Tye Woodruff, in back of raft, Al Johnson, front left, and Phil LeBlond, all from the Nanaimo area, run rapids on the Colorado River during a rafting excursion through the Grand Canyon in March. (Nathanael Kotzur photo)

Tye Woodruff, in back of raft, Al Johnson, front left, and Phil LeBlond, all from the Nanaimo area, run rapids on the Colorado River during a rafting excursion through the Grand Canyon in March. (Nathanael Kotzur photo)

Whitewater rafters from Nanaimo and Qualicum aid Americans stranded in Grand Canyon

Expedition recovers overturned raft before returning to Canada and quarantine

Whitewater adventurers from Nanaimo and Qualicum emerged from the the Grand Canyon into a different world than the one they left behind, but not before they helped rescue American rafters stranded on a riverbank.

Phil LeBlond, from Nanaimo, was one of 13 expedition members on a spring break excursion through the Grand Canyon that started March 15 at Lee’s Ferry, Arizona. Even before they entered the Colorado River, the world was changing around them.

“We just got a across the border when we were going down there and then they closed it. Then, five days into the trip, the National Parks Service closed the Grand Canyon,” LeBlond said. “We were allowed to finish, but we pretty well had the whole place to ourselves, save another couple of rafting crews. It was just fantastic. All hell was breaking loose here and we were just feeling pretty guilty because we were having the time of our lives.”

The group included eight river rafters, four kayakers and one white water canoeist, mostly from Nanaimo and Qualicum Beach. They packed the 450-kilometre journey into 14 days to fit within spring break, not realizing teaching staff wouldn’t return to work after the break.

The Colorado River’s flow is controlled by dams along its course, but includes what are considered some of the world’s most challenging rapids that can flip large rafts filled with supplies and adventurers.

“There were many times when we looked in front of us and just said, ‘What are we doing here?’” LeBlond said.

The expedition’s rafts, kayaks and canoe had just run the challenging Crystal Rapids, about 150km into the journey, when they encountered a raft overturned on a rocky island in the middle of the river. LeBlond described the scene as “unnerving.”

While two kayakers held back to investigate, the rest of the party continued around a bend and discovered the “slightly dazed” crew of about a dozen rafters from North Carolina – separated from their raft and supplies and unable to return upriver to recover it themselves – awaiting the park’s helicopter to retrieve it and bring them more provisions so they could possibly continue on with their journey.

LeBlond’s group was sharing supplies with the stranded rafters when a bundle of firewood floated by. Seconds later, the overturned raft appeared around the point and floated into the alcove with kayakers Stephen Mcgeragle and Shayne Vollmers riding the raft, hands behind their heads and legs crossed, LeBlond said, “like they were laying on a chaise lounge at the pool.”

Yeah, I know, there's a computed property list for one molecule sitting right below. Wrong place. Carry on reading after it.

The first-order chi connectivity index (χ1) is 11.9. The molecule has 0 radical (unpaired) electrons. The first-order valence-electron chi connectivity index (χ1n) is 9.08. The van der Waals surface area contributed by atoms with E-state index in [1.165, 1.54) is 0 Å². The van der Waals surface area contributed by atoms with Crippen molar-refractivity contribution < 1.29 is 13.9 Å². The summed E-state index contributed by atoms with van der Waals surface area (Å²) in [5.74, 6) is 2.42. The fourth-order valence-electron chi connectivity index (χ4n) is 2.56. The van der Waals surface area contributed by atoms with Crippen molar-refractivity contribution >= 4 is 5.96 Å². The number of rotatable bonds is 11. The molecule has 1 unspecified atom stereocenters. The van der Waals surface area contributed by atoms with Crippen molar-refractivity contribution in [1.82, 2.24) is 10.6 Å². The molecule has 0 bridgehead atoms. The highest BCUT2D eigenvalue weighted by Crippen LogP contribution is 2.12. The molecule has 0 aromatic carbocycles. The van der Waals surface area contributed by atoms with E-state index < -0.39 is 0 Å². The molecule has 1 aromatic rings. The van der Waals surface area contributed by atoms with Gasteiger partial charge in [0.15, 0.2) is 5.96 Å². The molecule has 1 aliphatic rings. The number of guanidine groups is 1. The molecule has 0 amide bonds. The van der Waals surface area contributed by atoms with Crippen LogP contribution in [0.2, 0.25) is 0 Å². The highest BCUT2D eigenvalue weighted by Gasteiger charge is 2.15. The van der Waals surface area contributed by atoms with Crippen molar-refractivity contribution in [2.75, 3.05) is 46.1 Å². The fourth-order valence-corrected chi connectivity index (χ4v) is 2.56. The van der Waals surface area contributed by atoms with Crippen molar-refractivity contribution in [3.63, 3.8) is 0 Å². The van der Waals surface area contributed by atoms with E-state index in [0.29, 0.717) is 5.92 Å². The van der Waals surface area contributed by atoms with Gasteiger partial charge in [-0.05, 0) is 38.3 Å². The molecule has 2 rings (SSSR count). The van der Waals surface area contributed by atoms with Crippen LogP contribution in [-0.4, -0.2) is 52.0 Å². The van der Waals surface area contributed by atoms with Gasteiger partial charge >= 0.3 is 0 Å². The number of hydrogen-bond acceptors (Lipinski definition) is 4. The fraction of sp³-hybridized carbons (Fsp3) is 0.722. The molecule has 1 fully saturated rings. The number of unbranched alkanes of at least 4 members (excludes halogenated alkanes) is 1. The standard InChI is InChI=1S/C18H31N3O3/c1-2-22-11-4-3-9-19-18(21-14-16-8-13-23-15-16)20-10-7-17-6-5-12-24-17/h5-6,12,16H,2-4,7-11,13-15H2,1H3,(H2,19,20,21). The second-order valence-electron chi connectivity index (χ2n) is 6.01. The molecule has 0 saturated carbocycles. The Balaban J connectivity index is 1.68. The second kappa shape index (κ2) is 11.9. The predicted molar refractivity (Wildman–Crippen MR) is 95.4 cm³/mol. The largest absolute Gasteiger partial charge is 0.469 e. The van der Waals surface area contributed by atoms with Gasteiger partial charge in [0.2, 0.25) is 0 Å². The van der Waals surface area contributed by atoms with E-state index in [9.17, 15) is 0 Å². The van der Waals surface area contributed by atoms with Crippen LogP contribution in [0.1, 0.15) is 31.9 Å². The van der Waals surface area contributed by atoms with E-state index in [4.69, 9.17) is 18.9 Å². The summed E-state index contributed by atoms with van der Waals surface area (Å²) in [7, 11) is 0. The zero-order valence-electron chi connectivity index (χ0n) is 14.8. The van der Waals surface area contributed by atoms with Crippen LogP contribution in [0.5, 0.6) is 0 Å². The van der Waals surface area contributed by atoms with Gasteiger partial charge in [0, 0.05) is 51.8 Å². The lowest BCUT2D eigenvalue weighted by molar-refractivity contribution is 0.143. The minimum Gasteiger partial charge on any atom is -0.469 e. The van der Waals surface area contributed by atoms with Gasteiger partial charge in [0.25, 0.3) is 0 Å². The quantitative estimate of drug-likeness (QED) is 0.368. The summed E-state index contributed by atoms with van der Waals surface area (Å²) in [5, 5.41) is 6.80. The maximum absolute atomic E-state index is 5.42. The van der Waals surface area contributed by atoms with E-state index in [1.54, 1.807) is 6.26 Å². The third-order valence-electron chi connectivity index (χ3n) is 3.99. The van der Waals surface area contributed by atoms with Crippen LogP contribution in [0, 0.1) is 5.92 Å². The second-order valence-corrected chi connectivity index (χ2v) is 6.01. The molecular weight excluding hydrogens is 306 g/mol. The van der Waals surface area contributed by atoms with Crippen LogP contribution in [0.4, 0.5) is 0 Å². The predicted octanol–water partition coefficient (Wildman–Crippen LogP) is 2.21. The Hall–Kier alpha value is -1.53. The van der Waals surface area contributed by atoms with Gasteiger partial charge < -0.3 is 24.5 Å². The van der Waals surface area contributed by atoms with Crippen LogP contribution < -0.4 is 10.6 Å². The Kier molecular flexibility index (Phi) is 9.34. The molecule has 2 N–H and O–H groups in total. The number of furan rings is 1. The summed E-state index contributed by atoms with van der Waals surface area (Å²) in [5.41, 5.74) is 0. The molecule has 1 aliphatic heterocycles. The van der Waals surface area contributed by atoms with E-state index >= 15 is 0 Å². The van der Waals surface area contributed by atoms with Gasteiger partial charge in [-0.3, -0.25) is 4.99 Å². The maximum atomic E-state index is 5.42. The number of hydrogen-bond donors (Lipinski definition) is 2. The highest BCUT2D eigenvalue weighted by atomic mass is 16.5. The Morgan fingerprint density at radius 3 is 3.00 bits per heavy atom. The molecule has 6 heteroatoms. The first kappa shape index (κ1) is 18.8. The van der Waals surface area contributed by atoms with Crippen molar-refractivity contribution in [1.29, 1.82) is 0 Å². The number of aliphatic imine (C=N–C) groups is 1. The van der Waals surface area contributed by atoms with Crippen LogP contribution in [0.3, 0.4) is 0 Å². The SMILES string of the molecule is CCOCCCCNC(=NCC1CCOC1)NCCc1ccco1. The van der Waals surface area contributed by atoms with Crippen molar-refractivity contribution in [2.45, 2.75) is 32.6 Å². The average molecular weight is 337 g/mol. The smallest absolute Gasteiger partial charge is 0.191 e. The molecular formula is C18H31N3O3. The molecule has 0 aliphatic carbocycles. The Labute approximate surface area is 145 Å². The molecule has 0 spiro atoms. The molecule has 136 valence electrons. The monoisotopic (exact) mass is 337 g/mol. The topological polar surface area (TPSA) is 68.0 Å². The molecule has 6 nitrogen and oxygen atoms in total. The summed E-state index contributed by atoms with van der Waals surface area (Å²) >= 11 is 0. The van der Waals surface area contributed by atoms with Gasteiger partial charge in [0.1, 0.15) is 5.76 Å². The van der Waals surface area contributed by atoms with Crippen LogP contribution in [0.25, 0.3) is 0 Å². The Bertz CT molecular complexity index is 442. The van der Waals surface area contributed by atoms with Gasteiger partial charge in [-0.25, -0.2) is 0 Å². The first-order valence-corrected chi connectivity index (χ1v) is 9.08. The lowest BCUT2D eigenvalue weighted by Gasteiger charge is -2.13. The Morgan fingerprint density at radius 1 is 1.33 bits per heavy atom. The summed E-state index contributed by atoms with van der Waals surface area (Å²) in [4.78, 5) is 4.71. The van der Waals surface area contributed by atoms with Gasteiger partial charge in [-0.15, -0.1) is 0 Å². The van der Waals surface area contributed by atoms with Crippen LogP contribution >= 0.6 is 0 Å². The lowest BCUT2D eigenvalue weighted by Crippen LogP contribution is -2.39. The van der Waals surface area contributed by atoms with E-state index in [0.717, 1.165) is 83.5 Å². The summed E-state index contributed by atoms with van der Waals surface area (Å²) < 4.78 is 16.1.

“I’m in the bay talking to Janet [Smith, a member of the North Carolina group] and I’m looking at her and her eyes just light up and she goes, ‘Oh, my God. There’s our raft,’ … and they came around the point and they’re lying on top of the overturned raft, with their kayaks on top of the raft as well,” LeBlond said.

Vollmers said he and Mcgeragle were able to get their kayaks into a position to investigate the raft.

“There’s tons of fast current on both sides and not really any eddy space and it’s quite shocking that the raft got as far as it did on its own,” Vollmers said.

The raft was perched high on some boulders and, loaded with provisions, it weighed at least 700 kilograms. It took the two men about 30 minutes of hard work to “wiggle” the raft off the rocks and into the water, then toss their kayaks atop it and climb aboard.

“Steve, at that time, was like, ‘Wouldn’t this be amazing if we could just throw our kayaks on top and leave the raft upside down and float around the corner and find the crew that lost this raft?’ … so we were actually kind of lounging and relaxing when we come around the corner to see our group and the party that had lost their raft,” Vollmers said. “And so everybody was screaming and cheering when they [saw] us coming around the corner.”

Smith said the Canadians ran in, helped flip the raft upright and the teams discovered most of the supplies were still stowed on board.

“When they came around the corner with that raft our group exploded. There was hootin’ and hollerin’…” Smith said. “Then on top of bringing the raft around, everybody just leapt out of their group and flipped it over for us … It was just so cool.”

The groups spent some time sharing cold cuts and cold beers in celebration of the successful raft rescue mission before moving on.

“It’s hard to leave the canyon,” said Smith, who has made seven trips through the Grand Canyon. “We wanted to stay.”

LeBlond’s team emerged from the canyon near Pierce Ferry, Ariz. on March 30 and returned to the Island to start their 14-day quarantine.

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Tye Woodruff, Al Johnson, blue hat showing through water, and Phil LeBlond, all from the Nanaimo area, run rapids on the Colorado River during a rafting excursion through the Grand Canyon in March. (Nathanael Kotzur photo)

Tye Woodruff, Al Johnson, blue hat showing through water, and Phil LeBlond, all from the Nanaimo area, run rapids on the Colorado River during a rafting excursion through the Grand Canyon in March. (Nathanael Kotzur photo)

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